I’ve said in this space before that it’s pretty silly that we flush our toilets and water our landscaping with drinking water. That notion is catching on as rainwater capture and reuse gains momentum.
Alternative water sources were a major topic of discussion at the recent meeting of the Green Technical Committee of the International Association of Plumbing & Mechanical Officials. The committee is tasked with the development of the Green Plumbing & Mechanical Code Supplement, the 2012 edition of which is out now.
IAPMO has experienced a flood of inquiries (pun fully intended) about rainwater capture, said Dave Viola, senior director of technical services. The latest version of the California Plumbing Code will incorporate all of the Supplement’s Chapter 5: Alternate Water Sources For Non-Potable Applications, with the usual California-specific amendments.
In addition, IAPMO is receiving inquiries from all over the country about inserting the rainwater provisions into codes and for education and training in various jurisdictions, Viola says.
Thus, Senior Editor Candace Roulo’s feature, “Tapping into a natural resource — rainwater harvesting creates niche for plumbing contractors,” is timely.
Candace notes that rainwater harvesting has been around for thousands of years. According to the ARCSA’s website, www.arcsa.org, the Old Testament mentions cisterns at least 10 times, and rainwater harvesting systems in the Middle East date to 5,000 years ago. In the United States, Native Americans and early settlers relied on harvested rainwater for drinking, and in 19th century Texas, rainwater was collected and used when wells went dry or became contaminated. We’re drinking the same water, by the way, that the dinosaurs drank. This is all we’re going to get.
Today rainwater harvesting goes beyond rain barrels and cisterns. They are plumbing systems. Candace reports on a packaged system with components that include a below-ground cistern to capture water from the rooftop drainage system for reuse in the building cooling tower or toilets; a “water management center”, which harvests and manages water for cooling tower makeup, flushing toilets, irrigation, or any non-potable use in one integrated system; and pre-engineered treatment and controls skids that are designed for flow rates ranging from 20-100-GPM. When needed by the cooling tower, the water management control system energizes the submersible cistern pump, which delivers water to the treatment skid where it then goes through two stages of particle filtration and disinfection by an ultraviolet disinfection unit. The controls platform is capable of managing stormwater flow through predictive weather modeling, using smart technology to hold stormwater during precipitation and release it after the precipitation event has passed.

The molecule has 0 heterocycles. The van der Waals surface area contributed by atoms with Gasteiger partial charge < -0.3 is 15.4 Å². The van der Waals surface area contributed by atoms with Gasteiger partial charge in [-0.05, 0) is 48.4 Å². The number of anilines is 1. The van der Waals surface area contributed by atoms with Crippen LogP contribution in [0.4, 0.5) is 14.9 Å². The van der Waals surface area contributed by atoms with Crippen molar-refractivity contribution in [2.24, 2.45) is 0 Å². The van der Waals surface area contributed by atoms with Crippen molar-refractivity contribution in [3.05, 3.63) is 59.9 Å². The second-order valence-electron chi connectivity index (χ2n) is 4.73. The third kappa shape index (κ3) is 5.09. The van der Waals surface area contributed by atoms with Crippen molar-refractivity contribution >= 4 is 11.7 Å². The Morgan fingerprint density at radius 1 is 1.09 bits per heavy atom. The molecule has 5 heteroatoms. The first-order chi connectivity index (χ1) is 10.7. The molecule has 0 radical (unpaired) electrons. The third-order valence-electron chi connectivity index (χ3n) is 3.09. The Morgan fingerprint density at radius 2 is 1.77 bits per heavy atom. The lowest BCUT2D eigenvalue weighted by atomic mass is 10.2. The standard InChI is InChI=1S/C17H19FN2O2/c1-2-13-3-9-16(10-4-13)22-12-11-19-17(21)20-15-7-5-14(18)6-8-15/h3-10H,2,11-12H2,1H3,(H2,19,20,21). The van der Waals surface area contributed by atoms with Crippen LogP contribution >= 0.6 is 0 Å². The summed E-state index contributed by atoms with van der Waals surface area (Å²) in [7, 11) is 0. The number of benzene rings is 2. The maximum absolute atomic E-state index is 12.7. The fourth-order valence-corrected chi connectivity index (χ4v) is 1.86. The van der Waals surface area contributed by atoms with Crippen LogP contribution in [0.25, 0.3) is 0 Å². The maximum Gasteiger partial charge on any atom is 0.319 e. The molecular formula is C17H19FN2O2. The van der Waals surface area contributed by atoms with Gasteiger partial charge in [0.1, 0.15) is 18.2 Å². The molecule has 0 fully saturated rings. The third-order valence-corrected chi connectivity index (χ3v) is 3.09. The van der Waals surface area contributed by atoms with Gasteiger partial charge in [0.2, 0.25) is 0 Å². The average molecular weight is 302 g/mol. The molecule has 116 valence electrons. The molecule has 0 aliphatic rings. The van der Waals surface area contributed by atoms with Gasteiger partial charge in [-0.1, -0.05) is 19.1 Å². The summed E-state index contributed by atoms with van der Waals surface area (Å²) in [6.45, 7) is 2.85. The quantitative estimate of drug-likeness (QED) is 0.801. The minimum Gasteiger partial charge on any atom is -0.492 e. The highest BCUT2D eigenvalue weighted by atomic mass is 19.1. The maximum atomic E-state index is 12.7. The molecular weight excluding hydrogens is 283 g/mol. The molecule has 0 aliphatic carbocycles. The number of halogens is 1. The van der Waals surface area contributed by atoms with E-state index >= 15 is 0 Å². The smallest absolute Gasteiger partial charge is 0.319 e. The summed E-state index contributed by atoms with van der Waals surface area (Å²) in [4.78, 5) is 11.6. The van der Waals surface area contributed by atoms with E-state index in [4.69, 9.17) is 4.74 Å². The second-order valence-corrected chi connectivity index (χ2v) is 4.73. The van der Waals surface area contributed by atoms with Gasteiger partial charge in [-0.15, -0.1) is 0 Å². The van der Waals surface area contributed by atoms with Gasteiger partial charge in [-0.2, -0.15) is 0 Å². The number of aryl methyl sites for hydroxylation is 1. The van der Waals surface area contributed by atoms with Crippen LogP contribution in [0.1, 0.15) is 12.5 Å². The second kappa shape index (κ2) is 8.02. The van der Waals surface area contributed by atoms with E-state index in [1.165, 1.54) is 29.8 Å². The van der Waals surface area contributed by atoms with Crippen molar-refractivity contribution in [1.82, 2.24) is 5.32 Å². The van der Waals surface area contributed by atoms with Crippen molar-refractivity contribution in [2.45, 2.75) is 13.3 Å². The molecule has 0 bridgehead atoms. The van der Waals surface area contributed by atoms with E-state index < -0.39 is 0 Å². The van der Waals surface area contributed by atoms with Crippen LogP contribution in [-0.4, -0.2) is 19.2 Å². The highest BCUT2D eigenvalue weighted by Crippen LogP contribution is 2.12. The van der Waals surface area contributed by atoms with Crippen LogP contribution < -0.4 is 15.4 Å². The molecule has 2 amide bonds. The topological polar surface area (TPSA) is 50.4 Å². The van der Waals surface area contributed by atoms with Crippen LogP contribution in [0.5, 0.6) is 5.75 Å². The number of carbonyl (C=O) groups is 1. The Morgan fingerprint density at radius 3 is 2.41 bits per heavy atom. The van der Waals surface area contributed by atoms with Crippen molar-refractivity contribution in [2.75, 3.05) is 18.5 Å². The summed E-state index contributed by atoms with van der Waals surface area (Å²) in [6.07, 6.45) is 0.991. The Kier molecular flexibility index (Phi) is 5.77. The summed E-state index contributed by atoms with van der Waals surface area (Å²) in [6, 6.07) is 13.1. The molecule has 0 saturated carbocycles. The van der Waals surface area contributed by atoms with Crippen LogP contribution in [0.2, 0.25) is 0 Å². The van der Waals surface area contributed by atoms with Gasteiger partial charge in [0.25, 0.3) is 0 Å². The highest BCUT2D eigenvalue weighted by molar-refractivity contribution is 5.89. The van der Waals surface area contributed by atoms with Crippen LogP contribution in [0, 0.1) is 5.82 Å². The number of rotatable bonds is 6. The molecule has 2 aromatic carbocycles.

“Stormwater” might be considered what we have left after we’ve extracted all the usefulness out of rainwater. Many municipalities are requiring building owners to manage stormwater onsite rather than just sending it into the sewers.
There are many issues still to be settled. In a commercial building, the internal rainwater leaders will likely be cast iron. Would cast iron, therefore, need to comply with NSF/ANSI Standard 61 - Drinking Water System Components in order to be used for a rainwater harvesting system?
Candace came across so much information about rainwater harvesting that she had to call a halt to it for this story, but not for the topic itself. We’ll be covering rainwater harvesting both in print and online in the future. To read more about rainwater harvesting, including policy issues, please go to Candace’s Sustainably Speaking blog at www.Contractormag.com.
I just finished reading Sustainable Design: A Critical Guide, written by David Bergman who teaches architecture at Parsons The New School in New York City. The book is notable in that I didn’t find anything in it with which I disagree or that I think is wrong. Usually one must read a Jerry Yudelson (http://www.greenbuildconsult.com/) book for that to be true. Bergman says that if a building owner or the local codes aren’t ready for alternative water sources, you should pipe it anyway.
“…[I]f you provide the necessary plumbing at the outset, it can be implemented by simply opening a valve when the code catches up,” Bergman says.
There are aspects to eco-design that can be implemented without affecting the look or the budget of a project, Berman writes. Practitioners who don’t include them are violating their professional responsibilities.
We believe that includes alternative water sources.
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